When everyone else is packing up their Christmas decorations in early January and succumbing to a slight post-holiday funk, revelers all around the Gulf Coast (and in Europe and South America, too) are gearing up for another major holiday season: Mardi Gras. Mardi Gras or Carnival, as it’s known in other parts of the world, is a weeks-long celebration of Catholic origins between Twelfth Night/Epiphany (the celebration of the three wise men’s visit to the baby Jesus) and culminating on “Fat Tuesday” (named for the tradition of feasting on meat, milk, cheese, butter, and everything else that tastes good). Today’s celebrations involve parades, balls, beads, luscious and decadent food, and plenty of booze. It’s your one last chance to party until midnight on Ash Wednesday, when everyone goes home to fast and repent for the forty days of Lent. New Orleans is, by far, the most famous North American city to revel; however, 14 years before New Orleans was founded, the fair port city of Mobile, Alabama, held the very first Mardi Gras in 1704.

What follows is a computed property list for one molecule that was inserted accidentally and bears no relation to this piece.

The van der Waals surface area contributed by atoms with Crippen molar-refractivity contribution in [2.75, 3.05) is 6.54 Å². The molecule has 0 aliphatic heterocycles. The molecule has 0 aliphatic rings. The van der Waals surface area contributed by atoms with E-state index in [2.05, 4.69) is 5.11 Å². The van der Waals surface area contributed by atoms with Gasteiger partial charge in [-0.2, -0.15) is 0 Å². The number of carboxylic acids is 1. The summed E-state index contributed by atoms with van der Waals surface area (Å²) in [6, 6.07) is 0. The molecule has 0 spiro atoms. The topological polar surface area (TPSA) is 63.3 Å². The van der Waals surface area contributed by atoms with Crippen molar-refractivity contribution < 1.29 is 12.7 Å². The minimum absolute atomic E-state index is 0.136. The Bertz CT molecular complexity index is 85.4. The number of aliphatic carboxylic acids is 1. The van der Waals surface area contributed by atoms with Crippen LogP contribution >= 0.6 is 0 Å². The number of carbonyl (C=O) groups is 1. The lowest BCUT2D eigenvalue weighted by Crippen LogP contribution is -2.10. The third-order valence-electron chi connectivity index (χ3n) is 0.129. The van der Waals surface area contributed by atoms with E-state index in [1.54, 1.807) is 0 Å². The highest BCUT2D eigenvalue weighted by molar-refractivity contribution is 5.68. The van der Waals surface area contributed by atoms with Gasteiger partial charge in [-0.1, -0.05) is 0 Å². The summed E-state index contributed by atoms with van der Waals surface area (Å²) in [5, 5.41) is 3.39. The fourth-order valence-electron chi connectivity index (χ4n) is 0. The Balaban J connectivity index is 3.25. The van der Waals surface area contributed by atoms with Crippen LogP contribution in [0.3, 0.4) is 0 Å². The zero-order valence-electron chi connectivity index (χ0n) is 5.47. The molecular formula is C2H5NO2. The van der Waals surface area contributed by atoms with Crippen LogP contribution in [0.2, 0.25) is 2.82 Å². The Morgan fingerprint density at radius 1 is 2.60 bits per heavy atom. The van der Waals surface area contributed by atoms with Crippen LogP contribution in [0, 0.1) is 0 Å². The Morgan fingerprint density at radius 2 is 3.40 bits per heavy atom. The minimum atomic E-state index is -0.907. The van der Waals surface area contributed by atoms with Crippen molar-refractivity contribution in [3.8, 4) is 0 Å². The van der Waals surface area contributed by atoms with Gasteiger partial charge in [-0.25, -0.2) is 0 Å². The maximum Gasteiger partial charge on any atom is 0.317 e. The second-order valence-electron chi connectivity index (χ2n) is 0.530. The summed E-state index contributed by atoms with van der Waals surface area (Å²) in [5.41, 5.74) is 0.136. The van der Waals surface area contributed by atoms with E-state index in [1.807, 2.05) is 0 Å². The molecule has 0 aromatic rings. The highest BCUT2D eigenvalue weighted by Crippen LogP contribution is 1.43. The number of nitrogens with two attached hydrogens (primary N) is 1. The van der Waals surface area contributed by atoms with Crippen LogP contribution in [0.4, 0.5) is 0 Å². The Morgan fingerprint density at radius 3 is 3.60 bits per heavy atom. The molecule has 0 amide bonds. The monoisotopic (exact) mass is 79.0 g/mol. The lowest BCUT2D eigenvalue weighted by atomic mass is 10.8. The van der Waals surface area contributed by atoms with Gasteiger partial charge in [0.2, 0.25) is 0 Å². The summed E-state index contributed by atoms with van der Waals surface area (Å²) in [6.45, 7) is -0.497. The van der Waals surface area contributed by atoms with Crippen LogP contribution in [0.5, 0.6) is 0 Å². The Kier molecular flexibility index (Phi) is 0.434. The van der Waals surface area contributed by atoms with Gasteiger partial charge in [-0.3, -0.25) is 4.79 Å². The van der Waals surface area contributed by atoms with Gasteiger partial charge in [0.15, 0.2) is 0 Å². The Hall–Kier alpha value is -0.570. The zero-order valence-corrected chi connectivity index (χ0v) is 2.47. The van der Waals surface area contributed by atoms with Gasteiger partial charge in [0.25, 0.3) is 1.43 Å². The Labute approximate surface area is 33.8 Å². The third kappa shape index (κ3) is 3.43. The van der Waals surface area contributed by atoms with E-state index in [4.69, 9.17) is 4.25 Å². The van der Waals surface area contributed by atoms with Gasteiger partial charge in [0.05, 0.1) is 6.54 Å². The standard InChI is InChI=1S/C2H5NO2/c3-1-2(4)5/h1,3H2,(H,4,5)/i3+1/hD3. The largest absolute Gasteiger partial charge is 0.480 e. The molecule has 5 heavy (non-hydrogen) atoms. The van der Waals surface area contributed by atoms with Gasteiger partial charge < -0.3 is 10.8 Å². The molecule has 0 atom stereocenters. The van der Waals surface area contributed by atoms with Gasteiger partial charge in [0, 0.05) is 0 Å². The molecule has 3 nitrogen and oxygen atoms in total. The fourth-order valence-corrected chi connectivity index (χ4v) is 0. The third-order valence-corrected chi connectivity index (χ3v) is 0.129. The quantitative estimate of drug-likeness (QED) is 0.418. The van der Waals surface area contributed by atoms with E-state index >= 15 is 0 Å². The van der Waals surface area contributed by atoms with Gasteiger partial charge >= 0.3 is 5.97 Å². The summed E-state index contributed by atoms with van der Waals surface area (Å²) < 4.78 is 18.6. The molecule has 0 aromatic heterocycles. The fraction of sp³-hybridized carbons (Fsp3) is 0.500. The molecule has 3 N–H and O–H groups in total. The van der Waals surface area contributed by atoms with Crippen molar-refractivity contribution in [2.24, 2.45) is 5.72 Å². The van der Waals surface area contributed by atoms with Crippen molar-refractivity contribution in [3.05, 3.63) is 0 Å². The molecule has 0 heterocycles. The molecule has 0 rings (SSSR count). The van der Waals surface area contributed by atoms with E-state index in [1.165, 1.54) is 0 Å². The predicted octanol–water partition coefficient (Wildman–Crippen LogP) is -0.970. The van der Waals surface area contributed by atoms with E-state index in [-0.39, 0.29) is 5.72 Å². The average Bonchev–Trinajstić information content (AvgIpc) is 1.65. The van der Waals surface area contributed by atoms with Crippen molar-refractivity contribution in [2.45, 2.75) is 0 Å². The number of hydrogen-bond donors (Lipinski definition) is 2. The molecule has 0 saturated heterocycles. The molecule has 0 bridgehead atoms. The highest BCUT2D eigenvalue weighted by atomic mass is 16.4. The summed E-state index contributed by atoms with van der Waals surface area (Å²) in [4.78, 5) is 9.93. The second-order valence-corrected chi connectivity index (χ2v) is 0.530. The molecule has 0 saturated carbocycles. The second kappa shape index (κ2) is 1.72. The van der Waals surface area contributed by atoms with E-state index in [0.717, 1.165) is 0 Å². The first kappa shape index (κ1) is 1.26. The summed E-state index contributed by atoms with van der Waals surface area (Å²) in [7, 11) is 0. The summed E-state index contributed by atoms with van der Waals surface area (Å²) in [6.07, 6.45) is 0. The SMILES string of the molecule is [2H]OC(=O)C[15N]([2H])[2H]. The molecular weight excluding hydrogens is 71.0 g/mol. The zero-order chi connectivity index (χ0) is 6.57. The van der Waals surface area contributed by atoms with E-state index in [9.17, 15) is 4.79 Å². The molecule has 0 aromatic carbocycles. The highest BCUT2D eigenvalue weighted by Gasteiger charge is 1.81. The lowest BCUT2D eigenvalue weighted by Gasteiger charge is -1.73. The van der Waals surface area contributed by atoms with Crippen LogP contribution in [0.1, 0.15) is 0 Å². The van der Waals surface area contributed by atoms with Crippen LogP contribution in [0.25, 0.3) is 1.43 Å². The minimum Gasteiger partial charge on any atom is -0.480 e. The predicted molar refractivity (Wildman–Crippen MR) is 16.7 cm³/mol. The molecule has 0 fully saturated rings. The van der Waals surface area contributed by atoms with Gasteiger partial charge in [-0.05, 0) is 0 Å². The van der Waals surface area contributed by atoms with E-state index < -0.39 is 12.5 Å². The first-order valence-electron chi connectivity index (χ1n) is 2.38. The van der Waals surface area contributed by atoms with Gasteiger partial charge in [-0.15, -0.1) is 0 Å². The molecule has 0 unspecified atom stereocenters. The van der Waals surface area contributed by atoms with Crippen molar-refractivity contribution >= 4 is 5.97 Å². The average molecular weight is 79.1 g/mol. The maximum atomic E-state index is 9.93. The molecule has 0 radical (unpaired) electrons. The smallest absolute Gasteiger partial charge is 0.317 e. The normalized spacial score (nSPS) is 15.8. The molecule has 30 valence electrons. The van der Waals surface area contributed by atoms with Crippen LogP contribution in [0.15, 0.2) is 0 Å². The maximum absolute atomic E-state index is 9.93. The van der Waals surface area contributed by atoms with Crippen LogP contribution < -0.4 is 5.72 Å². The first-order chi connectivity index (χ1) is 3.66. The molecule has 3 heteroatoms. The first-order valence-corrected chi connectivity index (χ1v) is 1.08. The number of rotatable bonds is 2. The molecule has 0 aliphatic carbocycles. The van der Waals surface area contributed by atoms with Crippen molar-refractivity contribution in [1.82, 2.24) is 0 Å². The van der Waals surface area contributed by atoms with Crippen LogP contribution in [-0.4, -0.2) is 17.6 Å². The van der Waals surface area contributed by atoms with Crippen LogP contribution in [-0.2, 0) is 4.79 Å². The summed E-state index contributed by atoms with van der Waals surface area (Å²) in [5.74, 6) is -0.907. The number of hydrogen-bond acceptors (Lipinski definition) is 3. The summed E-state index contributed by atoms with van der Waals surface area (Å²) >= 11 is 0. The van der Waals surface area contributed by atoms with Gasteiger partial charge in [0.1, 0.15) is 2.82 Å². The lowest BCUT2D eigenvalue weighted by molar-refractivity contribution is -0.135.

When I was pregnant with Lemon Baby, I (predictably) craved all sorts of random food. Most notably was my craving for a Lobster Roll, which, if you were friends with me on Facebook, you must have scrolled past a thousand times. I couldn’t get enough lobster roll foodporn. Intellectually, I knew it was just making my hankering worse, but I couldn’t stop. The closest lobster roll to Mobile is in Atlanta, not exactly dinner date distance. Then my neighbor Ron suggested I make my own, with one exception: replace lobster with Royal Reds, a particularly succulent shrimp native to the deep waters of the Gulf Coast. I did, and the Alabama “Lobster” Roll was born. Continue Reading